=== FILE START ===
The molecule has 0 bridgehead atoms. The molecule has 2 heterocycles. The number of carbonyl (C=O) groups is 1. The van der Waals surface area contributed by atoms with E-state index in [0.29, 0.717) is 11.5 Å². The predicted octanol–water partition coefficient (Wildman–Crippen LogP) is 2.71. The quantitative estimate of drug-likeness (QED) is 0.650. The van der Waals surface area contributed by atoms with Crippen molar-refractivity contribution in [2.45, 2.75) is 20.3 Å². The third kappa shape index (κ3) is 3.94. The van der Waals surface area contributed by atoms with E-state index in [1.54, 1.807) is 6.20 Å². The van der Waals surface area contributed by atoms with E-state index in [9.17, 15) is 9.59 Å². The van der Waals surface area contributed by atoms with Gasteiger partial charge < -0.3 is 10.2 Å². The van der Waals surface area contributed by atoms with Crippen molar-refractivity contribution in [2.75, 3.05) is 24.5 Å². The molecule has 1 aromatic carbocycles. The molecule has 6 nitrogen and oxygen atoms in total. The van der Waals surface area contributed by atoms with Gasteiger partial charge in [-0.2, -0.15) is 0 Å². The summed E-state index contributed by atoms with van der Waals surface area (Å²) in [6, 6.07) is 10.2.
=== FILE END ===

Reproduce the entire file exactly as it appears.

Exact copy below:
The molecule has 0 bridgehead atoms. The molecule has 2 heterocycles. The number of carbonyl (C=O) groups is 1. The van der Waals surface area contributed by atoms with E-state index in [0.29, 0.717) is 11.5 Å². The predicted octanol–water partition coefficient (Wildman–Crippen LogP) is 2.71. The quantitative estimate of drug-likeness (QED) is 0.650. The van der Waals surface area contributed by atoms with Crippen molar-refractivity contribution in [2.45, 2.75) is 20.3 Å². The third kappa shape index (κ3) is 3.94. The van der Waals surface area contributed by atoms with E-state index in [1.54, 1.807) is 6.20 Å². The van der Waals surface area contributed by atoms with E-state index in [9.17, 15) is 9.59 Å². The van der Waals surface area contributed by atoms with Gasteiger partial charge < -0.3 is 10.2 Å². The van der Waals surface area contributed by atoms with Crippen molar-refractivity contribution in [2.75, 3.05) is 24.5 Å². The molecule has 1 aromatic carbocycles. The molecule has 6 nitrogen and oxygen atoms in total. The van der Waals surface area contributed by atoms with Gasteiger partial charge in [-0.2, -0.15) is 0 Å². The summed E-state index contributed by atoms with van der Waals surface area (Å²) in [6, 6.07) is 10.2.